Silks' surgery was on.

"The risk was always there, but in the hands of a surgeon as capable as (de la Cruz) is and with his level of expertise, we felt like it was a balanced risk ... given the possible benefit," Fassbender said.


Silks was six and a half years old – and scared – on Dec. 10, 2001, when De la Cruz and his team performed surgery on her first ear. The second surgery took place the following April, and her hearing came gradually.

"I remember that I was kind of overwhelmed," Silks said. "Everything felt new. It's like I was waking up. I think I felt connected for the first time in a way that I hadn't experienced before."

Her parents saw her eyes light up at hearing her siblings laugh.

"I remember asking them so many questions, and them always being able to answer," Silks said of her parents.

In Los Alamos, maple and elm trees grow in the city, and Silks remembers walking home with someone, probably her big sister, Nicole, the fall after her surgeries.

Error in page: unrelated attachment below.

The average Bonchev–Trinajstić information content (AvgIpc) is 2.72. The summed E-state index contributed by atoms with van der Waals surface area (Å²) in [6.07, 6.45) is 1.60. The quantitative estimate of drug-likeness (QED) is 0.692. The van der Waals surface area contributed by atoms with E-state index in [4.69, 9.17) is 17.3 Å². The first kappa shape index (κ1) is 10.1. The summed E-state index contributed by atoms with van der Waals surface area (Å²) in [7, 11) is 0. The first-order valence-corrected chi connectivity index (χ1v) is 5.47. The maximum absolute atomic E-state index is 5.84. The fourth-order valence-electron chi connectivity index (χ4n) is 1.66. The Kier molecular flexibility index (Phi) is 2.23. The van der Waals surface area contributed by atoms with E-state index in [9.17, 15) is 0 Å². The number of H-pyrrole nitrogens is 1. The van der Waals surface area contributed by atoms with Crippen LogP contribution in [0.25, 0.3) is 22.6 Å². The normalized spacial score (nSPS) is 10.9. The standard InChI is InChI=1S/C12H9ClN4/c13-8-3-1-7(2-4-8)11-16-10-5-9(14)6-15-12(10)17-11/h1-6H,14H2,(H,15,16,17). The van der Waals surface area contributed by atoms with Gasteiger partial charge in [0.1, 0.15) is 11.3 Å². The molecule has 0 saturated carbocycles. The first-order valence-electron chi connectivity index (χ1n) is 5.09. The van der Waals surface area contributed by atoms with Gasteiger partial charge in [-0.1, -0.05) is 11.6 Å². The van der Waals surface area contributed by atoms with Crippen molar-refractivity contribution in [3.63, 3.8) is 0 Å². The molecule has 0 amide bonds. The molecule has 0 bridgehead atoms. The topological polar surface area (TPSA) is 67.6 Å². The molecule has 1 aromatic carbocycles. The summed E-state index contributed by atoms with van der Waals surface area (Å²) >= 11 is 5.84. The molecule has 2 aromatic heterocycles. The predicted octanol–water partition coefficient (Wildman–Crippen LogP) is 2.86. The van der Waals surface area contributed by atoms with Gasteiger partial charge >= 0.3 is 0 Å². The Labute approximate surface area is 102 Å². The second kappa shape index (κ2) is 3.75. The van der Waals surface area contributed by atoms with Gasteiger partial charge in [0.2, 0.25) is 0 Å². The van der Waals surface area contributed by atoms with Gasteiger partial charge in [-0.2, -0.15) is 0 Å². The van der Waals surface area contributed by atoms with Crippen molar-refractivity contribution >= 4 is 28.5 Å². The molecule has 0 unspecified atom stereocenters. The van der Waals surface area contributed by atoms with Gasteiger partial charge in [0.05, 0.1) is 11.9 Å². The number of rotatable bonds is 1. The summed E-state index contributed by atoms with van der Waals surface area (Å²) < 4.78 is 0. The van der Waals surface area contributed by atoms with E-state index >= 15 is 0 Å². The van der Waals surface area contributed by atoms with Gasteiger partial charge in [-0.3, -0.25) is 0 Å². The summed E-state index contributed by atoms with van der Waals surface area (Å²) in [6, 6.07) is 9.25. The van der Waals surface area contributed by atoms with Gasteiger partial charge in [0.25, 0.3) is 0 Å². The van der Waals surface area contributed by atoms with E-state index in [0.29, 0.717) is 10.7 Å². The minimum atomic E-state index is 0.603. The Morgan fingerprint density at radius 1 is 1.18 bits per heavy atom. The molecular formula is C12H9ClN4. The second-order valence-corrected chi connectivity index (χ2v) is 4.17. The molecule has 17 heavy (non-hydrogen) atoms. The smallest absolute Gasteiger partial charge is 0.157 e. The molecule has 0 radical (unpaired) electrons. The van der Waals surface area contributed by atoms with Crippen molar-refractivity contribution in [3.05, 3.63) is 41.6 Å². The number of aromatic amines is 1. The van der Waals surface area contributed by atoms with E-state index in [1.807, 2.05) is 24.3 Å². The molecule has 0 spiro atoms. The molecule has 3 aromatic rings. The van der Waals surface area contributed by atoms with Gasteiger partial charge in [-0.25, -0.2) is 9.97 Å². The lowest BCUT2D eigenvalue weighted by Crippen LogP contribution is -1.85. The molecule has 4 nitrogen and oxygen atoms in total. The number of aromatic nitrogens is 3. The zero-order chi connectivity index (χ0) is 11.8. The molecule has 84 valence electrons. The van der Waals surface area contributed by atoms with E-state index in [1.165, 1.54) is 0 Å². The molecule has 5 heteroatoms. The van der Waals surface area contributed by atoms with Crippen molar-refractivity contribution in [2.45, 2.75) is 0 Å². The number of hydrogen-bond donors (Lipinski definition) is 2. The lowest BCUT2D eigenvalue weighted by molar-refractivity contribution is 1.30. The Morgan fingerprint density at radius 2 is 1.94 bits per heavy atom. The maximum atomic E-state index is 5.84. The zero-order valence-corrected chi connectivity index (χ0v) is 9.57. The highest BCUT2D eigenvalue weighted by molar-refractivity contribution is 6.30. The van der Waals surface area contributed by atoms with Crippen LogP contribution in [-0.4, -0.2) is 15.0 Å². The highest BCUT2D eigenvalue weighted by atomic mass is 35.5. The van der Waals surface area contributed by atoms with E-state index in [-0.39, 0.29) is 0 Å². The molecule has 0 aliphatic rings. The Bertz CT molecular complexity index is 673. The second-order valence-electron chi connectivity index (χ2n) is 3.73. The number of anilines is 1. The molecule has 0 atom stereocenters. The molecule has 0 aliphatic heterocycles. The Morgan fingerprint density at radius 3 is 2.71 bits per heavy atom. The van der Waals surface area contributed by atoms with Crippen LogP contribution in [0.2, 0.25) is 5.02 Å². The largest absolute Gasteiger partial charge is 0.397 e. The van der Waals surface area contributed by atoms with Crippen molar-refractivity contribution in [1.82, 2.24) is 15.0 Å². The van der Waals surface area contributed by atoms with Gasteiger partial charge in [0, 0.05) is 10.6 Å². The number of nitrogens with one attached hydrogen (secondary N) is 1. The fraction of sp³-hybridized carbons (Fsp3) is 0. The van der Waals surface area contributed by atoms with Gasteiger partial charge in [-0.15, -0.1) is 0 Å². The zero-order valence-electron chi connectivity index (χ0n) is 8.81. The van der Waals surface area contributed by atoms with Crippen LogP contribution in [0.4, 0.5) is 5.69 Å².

"What is that noise?" Silks remembers asking.

"Emily, look down."

On that perfect autumn day, sunny and not too cold, she first heard the sound of fallen leaves crunching on the sidewalk.


Even before she could hear, Silks had found her way to music.

Fassbender herself is a musician, and when she practiced at home, her little girl would tote her puzzles and dolls to play under the black Yamaha grand piano.

Her mom encouraged Silks to play music, and in elementary school, she chose percussion because it felt the most familiar.

"Rhythm I could feel as opposed to distinct melody," she said.

Her first concert took place in the Pinon Elementary School gym, and Fassbender arrived early to get a seat where she had a clear view of her daughter, a small child standing in the back in her black pants and white top.

The band played "Hot Cross Buns," with Silks keeping the beat on the drums.

"I only had eyes for that one drummer. The room could have caught on fire," Fassbender said.

Even then, Silks played as though the music was coming from her whole self, her mom remembers.